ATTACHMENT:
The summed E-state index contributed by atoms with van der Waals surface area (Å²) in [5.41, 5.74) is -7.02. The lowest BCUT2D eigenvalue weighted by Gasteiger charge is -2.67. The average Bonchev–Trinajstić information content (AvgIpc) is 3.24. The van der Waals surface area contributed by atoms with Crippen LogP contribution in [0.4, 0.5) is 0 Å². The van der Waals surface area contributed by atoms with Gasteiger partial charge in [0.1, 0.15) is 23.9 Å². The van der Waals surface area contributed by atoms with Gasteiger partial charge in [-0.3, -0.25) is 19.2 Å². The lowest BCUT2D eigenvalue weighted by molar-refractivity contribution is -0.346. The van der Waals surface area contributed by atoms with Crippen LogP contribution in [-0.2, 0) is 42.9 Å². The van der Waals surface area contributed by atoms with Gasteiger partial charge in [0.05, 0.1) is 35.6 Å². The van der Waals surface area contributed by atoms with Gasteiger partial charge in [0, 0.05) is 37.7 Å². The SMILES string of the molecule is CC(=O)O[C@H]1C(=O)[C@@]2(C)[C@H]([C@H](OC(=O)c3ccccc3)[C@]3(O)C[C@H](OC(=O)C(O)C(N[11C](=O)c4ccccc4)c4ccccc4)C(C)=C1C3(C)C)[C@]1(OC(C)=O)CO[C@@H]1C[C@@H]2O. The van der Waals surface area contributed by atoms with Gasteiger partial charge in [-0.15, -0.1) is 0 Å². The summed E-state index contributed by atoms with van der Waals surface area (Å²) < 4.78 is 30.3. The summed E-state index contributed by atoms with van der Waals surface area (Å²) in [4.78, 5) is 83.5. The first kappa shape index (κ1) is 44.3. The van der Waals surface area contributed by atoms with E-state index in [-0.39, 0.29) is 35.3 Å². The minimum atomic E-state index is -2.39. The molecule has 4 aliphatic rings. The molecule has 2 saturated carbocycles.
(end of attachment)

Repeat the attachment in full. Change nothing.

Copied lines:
The summed E-state index contributed by atoms with van der Waals surface area (Å²) in [5.41, 5.74) is -7.02. The lowest BCUT2D eigenvalue weighted by Gasteiger charge is -2.67. The average Bonchev–Trinajstić information content (AvgIpc) is 3.24. The van der Waals surface area contributed by atoms with Crippen LogP contribution in [0.4, 0.5) is 0 Å². The van der Waals surface area contributed by atoms with Gasteiger partial charge in [0.1, 0.15) is 23.9 Å². The van der Waals surface area contributed by atoms with Gasteiger partial charge in [-0.3, -0.25) is 19.2 Å². The lowest BCUT2D eigenvalue weighted by molar-refractivity contribution is -0.346. The van der Waals surface area contributed by atoms with Crippen LogP contribution in [-0.2, 0) is 42.9 Å². The van der Waals surface area contributed by atoms with Gasteiger partial charge in [0.05, 0.1) is 35.6 Å². The van der Waals surface area contributed by atoms with Gasteiger partial charge in [0, 0.05) is 37.7 Å². The SMILES string of the molecule is CC(=O)O[C@H]1C(=O)[C@@]2(C)[C@H]([C@H](OC(=O)c3ccccc3)[C@]3(O)C[C@H](OC(=O)C(O)C(N[11C](=O)c4ccccc4)c4ccccc4)C(C)=C1C3(C)C)[C@]1(OC(C)=O)CO[C@@H]1C[C@@H]2O. The van der Waals surface area contributed by atoms with Gasteiger partial charge in [-0.15, -0.1) is 0 Å². The summed E-state index contributed by atoms with van der Waals surface area (Å²) < 4.78 is 30.3. The summed E-state index contributed by atoms with van der Waals surface area (Å²) in [4.78, 5) is 83.5. The first kappa shape index (κ1) is 44.3. The van der Waals surface area contributed by atoms with E-state index in [-0.39, 0.29) is 35.3 Å². The minimum atomic E-state index is -2.39. The molecule has 4 aliphatic rings. The molecule has 2 saturated carbocycles.